Good Night, Baddies
by Deborah Underwood
illustrated by Juli Kangas
Beach Lane / Simon & Schuster, 2016
Your local library
With charming rhymes, Underwood creates a scene where fairytale villains come together at the end of a long day to share dinner and bedtime stories. The baddies really shine when given a chance.
Baddies sit politely dining,The evil queen puts on pajamas, while the wolves brush their teeth (well, their fangs). The sweet rhymes and soft illustrations contrast perfectly with baddies' reputation--who would think that the troll enjoys a bubble bath after a hard day waiting for the three billy goats gruff?
no one throwing food or whining.
All day long they must be vile;
now, at night, they chat and smile.
|"Evil queen, take off your crown;|
trade pajamas for your gown.
Tuck your poisoned fruit away.
Find Snow White another day."
Fairy Tales for Mr. Barker: A Peek-Through StoryYoung Lucy chases her dog through fairy tale lands, dodging bad guys along the way. Even before you get to the title page, young Lucy asks her dog, "Do you want to hear a story, Mr. Barker?" But the pup is distracted by a butterfly, and takes off out of the open window. When Lucy follows him, she enters one new fairytale world after another -- and readers must guess (along with Lucy) where she is.
by Jessica Ahlberg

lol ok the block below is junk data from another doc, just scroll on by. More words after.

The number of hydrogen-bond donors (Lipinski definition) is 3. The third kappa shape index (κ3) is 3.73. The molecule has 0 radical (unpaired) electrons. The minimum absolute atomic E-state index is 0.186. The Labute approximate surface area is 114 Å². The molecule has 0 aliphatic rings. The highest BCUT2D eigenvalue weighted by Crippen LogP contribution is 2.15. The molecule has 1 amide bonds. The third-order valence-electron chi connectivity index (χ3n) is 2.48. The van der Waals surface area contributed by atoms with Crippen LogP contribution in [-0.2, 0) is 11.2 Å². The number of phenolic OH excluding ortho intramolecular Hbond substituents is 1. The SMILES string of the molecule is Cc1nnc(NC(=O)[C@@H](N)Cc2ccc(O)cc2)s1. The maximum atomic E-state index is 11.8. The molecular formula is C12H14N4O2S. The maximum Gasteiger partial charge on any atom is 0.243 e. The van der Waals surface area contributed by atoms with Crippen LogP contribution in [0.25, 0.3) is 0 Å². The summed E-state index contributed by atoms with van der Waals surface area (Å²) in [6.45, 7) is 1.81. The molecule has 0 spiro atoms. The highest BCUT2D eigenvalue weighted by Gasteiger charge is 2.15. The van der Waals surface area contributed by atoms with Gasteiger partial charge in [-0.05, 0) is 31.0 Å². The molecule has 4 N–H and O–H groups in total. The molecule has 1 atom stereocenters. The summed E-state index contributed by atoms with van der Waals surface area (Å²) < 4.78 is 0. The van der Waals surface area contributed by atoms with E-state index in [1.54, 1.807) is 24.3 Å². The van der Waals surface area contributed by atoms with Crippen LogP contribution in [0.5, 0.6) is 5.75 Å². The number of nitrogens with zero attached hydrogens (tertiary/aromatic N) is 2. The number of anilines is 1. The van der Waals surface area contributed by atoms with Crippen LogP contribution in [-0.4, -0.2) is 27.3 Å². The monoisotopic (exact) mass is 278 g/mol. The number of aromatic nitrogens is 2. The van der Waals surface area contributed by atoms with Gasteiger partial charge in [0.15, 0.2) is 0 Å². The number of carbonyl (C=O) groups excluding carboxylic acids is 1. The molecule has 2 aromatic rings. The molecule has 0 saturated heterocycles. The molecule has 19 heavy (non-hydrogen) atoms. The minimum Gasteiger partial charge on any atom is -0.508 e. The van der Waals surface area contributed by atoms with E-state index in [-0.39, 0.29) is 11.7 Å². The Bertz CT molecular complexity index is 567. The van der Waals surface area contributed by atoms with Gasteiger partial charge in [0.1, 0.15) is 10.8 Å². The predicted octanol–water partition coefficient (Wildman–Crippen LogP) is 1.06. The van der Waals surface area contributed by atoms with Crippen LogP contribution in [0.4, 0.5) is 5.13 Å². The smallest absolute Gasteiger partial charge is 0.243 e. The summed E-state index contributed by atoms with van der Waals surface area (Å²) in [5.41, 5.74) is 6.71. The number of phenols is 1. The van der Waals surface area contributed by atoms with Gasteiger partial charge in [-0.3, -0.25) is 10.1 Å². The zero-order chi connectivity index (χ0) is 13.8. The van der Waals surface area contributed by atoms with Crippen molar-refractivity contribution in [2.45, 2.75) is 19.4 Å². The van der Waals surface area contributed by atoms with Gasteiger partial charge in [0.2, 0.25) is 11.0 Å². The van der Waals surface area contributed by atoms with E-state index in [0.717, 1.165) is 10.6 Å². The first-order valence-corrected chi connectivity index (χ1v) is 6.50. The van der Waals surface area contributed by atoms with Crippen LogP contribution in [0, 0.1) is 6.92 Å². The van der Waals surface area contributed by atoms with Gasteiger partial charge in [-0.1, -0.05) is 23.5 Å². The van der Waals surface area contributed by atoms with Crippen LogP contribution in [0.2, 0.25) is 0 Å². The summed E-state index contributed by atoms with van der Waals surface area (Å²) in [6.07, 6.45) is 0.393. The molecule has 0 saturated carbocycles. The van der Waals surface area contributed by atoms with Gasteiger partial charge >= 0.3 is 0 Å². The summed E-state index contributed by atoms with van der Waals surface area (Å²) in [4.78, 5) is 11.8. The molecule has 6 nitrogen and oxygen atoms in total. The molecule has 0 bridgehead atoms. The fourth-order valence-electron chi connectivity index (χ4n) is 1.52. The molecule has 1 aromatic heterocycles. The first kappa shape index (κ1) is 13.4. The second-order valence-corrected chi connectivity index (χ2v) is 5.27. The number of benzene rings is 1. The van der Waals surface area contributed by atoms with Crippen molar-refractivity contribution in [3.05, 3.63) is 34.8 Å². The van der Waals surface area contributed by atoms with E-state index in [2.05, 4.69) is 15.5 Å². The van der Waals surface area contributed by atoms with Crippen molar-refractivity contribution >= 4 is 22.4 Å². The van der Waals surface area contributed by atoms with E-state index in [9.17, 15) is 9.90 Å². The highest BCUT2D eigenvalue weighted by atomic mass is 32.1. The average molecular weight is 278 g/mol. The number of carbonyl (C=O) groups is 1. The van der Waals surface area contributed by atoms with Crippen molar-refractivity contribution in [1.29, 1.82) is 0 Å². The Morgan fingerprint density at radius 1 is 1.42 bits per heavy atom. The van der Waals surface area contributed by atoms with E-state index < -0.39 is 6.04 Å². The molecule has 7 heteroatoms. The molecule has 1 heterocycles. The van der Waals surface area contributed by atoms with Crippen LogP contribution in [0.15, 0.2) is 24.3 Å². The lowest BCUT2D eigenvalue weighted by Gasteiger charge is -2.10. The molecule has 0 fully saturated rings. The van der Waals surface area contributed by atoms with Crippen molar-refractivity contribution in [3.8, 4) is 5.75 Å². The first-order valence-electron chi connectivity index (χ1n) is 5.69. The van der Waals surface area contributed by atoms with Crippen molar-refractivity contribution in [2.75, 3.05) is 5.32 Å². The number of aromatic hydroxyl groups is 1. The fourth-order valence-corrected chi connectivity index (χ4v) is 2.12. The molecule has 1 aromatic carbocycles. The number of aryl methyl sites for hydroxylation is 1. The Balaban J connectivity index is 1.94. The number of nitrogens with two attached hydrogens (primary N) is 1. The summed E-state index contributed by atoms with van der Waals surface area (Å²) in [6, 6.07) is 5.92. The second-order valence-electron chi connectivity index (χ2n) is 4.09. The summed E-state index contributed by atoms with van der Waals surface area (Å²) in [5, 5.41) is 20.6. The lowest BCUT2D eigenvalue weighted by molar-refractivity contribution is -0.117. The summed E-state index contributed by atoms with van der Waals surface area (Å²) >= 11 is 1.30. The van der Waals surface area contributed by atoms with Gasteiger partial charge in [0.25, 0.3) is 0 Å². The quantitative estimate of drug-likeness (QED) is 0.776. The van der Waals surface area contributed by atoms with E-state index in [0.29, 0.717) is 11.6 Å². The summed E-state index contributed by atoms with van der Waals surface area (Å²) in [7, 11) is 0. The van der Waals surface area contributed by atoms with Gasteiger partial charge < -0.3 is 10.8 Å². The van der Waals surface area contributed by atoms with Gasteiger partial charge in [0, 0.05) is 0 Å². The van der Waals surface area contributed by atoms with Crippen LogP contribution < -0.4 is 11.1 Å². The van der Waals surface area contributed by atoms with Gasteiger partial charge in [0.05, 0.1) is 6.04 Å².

Your local library
|"Where are we?" asked Lucy. She saw a broken chair, three bowls of porridge, and a little golden-haired girl."|
In each new scene, she provides just enough clues for readers to guess which tale Lucy has entered. This encourages young readers to take part in the story, actively engaging with the text. Jessica Ahlberg is the daughter of Allan and Janet Ahlberg, whose classic The Jolly Postman is one of my all-time favorite fairytale mashups. Jessica told Publisher Weekly,
“I think fairy tales are a great shared knowledge, and so if you assume prior knowledge you can play with expectations or make it into a guessing game, as I did in Mr. Barker. I think the fact that the tales are ‘universal’ gives the child reader power. I think it can be fun for them to spot changes, or mistakes, or to know what’s going to happen next. It gives them a bit of control, perhaps. Similarly, my protagonist is able to help the fairy tale people she meets, because she knows their stories and knows what’s going to happen before they do.”It is interesting that both books draw only from European folktales and fairytales. The illustrations show mainly white characters, although Ahlberg draws both Lucy and Sleeping Beauty with brown hair and slightly darker skin tones.
The review copies were kindly sent by the publishers, Time, Inc. (via BlueSlip Media) and Capstone Books. If you make a purchase using the Amazon links on this site, a small portion goes to Great Kid Books. Thank you for your support.
©2016 Mary Ann Scheuer, Great Kid Books